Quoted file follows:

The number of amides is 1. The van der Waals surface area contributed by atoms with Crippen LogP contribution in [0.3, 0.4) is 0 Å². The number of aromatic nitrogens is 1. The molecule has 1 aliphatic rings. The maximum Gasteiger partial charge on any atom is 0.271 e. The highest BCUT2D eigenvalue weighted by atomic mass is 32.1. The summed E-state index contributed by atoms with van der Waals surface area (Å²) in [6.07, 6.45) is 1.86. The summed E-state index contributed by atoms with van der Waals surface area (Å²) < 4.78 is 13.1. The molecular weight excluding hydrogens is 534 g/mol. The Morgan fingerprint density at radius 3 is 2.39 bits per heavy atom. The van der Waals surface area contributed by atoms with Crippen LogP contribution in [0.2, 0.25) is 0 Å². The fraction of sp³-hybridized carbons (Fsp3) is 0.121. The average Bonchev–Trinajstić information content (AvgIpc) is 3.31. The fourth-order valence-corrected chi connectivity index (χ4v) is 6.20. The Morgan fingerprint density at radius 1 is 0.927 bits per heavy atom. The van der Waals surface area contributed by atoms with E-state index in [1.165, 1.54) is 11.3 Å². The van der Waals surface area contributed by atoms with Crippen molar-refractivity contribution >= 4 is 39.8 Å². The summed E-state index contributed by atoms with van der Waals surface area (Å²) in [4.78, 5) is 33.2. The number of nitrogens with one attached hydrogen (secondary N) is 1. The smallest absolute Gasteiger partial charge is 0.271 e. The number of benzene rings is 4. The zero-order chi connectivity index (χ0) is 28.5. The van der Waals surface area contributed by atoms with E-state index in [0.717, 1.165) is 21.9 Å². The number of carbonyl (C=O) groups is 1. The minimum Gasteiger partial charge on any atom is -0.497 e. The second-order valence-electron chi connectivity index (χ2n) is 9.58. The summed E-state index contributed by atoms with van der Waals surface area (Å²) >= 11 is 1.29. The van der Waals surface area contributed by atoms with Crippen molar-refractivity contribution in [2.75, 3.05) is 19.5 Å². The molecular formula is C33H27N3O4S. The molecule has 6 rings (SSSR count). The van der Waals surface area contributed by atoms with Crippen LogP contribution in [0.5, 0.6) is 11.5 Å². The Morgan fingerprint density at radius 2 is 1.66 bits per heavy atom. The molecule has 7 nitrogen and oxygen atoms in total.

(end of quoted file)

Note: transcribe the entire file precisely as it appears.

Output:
The number of amides is 1. The van der Waals surface area contributed by atoms with Crippen LogP contribution in [0.3, 0.4) is 0 Å². The number of aromatic nitrogens is 1. The molecule has 1 aliphatic rings. The maximum Gasteiger partial charge on any atom is 0.271 e. The highest BCUT2D eigenvalue weighted by atomic mass is 32.1. The summed E-state index contributed by atoms with van der Waals surface area (Å²) in [6.07, 6.45) is 1.86. The summed E-state index contributed by atoms with van der Waals surface area (Å²) < 4.78 is 13.1. The molecular weight excluding hydrogens is 534 g/mol. The Morgan fingerprint density at radius 3 is 2.39 bits per heavy atom. The van der Waals surface area contributed by atoms with Crippen LogP contribution in [0.2, 0.25) is 0 Å². The fraction of sp³-hybridized carbons (Fsp3) is 0.121. The average Bonchev–Trinajstić information content (AvgIpc) is 3.31. The fourth-order valence-corrected chi connectivity index (χ4v) is 6.20. The Morgan fingerprint density at radius 1 is 0.927 bits per heavy atom. The van der Waals surface area contributed by atoms with E-state index in [1.165, 1.54) is 11.3 Å². The van der Waals surface area contributed by atoms with Crippen molar-refractivity contribution >= 4 is 39.8 Å². The summed E-state index contributed by atoms with van der Waals surface area (Å²) in [4.78, 5) is 33.2. The number of nitrogens with one attached hydrogen (secondary N) is 1. The smallest absolute Gasteiger partial charge is 0.271 e. The number of benzene rings is 4. The zero-order chi connectivity index (χ0) is 28.5. The van der Waals surface area contributed by atoms with E-state index in [0.717, 1.165) is 21.9 Å². The number of carbonyl (C=O) groups is 1. The minimum Gasteiger partial charge on any atom is -0.497 e. The second-order valence-electron chi connectivity index (χ2n) is 9.58. The summed E-state index contributed by atoms with van der Waals surface area (Å²) >= 11 is 1.29. The van der Waals surface area contributed by atoms with Crippen molar-refractivity contribution in [2.75, 3.05) is 19.5 Å². The molecular formula is C33H27N3O4S. The molecule has 6 rings (SSSR count). The van der Waals surface area contributed by atoms with Crippen LogP contribution in [0.5, 0.6) is 11.5 Å². The Morgan fingerprint density at radius 2 is 1.66 bits per heavy atom. The molecule has 7 nitrogen and oxygen atoms in total.